"Princesse Bagration" by Jean-Baptiste Isabey
|Born||7 December 1783|
|Died||21 May or 2 June 1857 (aged 73)|
|Burial||Isola di San Michele, Venice|
|Spouse||Pyotr Bagration |
John Hobart Caradoc
|Issue||Marie-Clementine Bagration (illegitimate)|
|Dynasty||Bagrationi dynasty (by marriage)|
|Mother||Yekaterina von Engelhardt|
|Religion||Eastern Orthodox Church|
Princess Catherine Bagration (Russian: Екатерина Павловна Багратион) née Skavronskaya (7 December 1783 - 21 May 1857 or 2 June 1857) was a Russian princess, married to general Pyotr Bagration. She was known for her beauty, love affairs and unconventional behaviour.
She was the daughter of Count Pavel Martinovich Skavronsky, Chamberlain of the Royal Court and Minister Plenipotentiary to Naples, well known for his mental imbalance and extraordinary love of music, and Yekaterina von Engelhardt, niece and at the same time favorite of Prince Grigory Potemkin. She was educated at the court of the Empress Catherine II the Great and the Empress Maria Feodorovna, wife of her son Emperor Paul I; and later became a maid of honor for the Empress Maria.
Marriage to Prince Bagration
In 1800 the Paul I of Russia, who was well known for his caprices, found out that General Pyotr Bagration, a Prince of the Bagrationi dynasty, was secretly in love with Catherine. The Emperor often used to marry members of his court off to each other, and one day at the Palace of Gatchina he suddenly announced that it was his intention to attend the marriage of General Bagration and Countess Catherine Skavronskaya. The Countess was said to be in love with Count Peter von der Pahlen, and even the prospective groom was shocked. Nobody however dared to argue with the monarch, and the wedding took place on 2 September in the chapel of the Gatchina Palace, near St. Petersburg.
This is what General Louis Alexandre Andrault de Langéron had to say about this union : "Bagration married the young niece of the great Prince Potemkin. This rich and lustrous partner did not suit him. Bagration was a mere soldier, with the tone and manners of one, and he was extremely ugly. His wife was as white as he was black, and she was as beautiful as an angel, bright, the liveliest of the beauties of St.Petersburg; she would not be happy with such a husband for long...".
The "Wandering Princess"
In the year 1805 the Princess finally broke up with her husband and went to Europe. The couple had no children. She traveled so extensively that she had a special carriage made, with an elegant ladder that allowed her to climb in and out of it comfortably. It had a bed inside, and all the luggage was placed on the outside. She called her carriage her dormez (дормез) or 'sleeper'; this was the time when she came to be known as "the Wandering Princess". Prince Bagration called her back to Russia a number of times, and sent her so many letters that even her friends tried to persuade her to go; she remained abroad, however, using the excuse that she was sick and in need of medical treatment. In Europe Princess Bagration was a great success, and became well known in court circles. She became notorious everywhere and was called le Bel Ange Nu ("the beautiful nude angel") because of her passion for revealing dresses, and Chatte Blanche ("the White Cat"), because of her unlimited sensuality. Lord Palmerston noted in his memoirs that the Princess only wore translucent Indian muslin, which adhered closely to her figure. From her mother, however, she had inherited an angelic face, alabaster white skin, blue eyes, and a cascade of golden hair. Even when she was thirty it was said she still had the skin of a fifteen-year-old.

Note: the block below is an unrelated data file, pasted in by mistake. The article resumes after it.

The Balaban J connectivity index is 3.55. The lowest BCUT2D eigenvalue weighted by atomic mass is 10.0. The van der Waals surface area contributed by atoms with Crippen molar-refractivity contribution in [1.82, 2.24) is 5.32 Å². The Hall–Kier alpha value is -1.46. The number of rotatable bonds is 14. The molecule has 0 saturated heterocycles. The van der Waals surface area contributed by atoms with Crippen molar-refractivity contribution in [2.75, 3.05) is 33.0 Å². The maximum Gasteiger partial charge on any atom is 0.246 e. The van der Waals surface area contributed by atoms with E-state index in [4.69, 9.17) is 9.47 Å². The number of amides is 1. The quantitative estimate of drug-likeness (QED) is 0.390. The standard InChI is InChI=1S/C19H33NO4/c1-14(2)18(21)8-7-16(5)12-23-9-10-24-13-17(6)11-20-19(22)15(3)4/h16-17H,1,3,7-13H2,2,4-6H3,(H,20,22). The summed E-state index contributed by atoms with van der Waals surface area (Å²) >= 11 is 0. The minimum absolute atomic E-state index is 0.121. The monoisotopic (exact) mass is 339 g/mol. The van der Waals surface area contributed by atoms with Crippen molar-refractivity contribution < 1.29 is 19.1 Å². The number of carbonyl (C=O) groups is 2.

Her husband the Prince, however, refused to hear a word said against her, insisting that the affairs of his household were his business alone; she was his wife and he would stand up for her. Her huge expenditure on receptions and clothes belied her claims of sickness, but he remained a generous husband and continued to pay her bills. The Prince even remonstrated with the Princess's mother, who had started to get irritated by her daughter's extravagance. In 1808, a military Order was awarded to the wives of those generals who had particularly distinguished themselves in the recent war. Princess Bagration was bypassed, and the pride of her husband was wounded. He argued that Ekaterina bore his name, and that was enough: "She should be rewarded, because she's my wife ...". The Prince paid thousands of roubles for debts Princess Catherine had accumulated from living in Vienna.
There were rumors about her connection with the Saxon diplomat Count Friedrich von der Schulenberg, a Prince of Württemberg, Lord Charles Stewart and others. Goethe met her in Karlsbad, and admired her beauty; she had just started a new romance with Prince Louis Ferdinand of Prussia, who ended his relationship with Princess Eleonore of Solms-Hohensolms-Lich for her. The Prince soon died in the Battle of Saalfeld, and the princess returned once more to Vienna. She then became the mistress of the very influential Prince Klemens von Metternich and had a daughter by him in Vienna on 29 September 1810, whom she named Marie-Clementine after the father, who officially acknowledged his paternity. The daughter even lived with the Metternich family from 1814 until getting married.
Life in Vienna
Princess Catherine was an extremely emancipated lady for her age, and played like a man, choosing for herself which man to take as lovers, and which as just friends. After travelling for many years between one European capital and another, she settled in Vienna. Based there the Princess made her home into one of the most brilliant salons of society, a distinctly pro-Russian, anti-Napoleonic salon. The Princess set up a covert diplomatic post without any official authorization. Her salon was constantly filled with the rich and famous. She maintained a friendship with Goethe and corresponded with him and Bulgakov. She boasted that she knew more political secrets than all the envoys put together. Under her influence, Austrian high society began to boycott the French Embassy. Napoléon found her to be a serious political opponent. As a result of her closeness to Prince von Metternich, she was later able to persuade him to let Austria join the anti-Napoleonic coalition.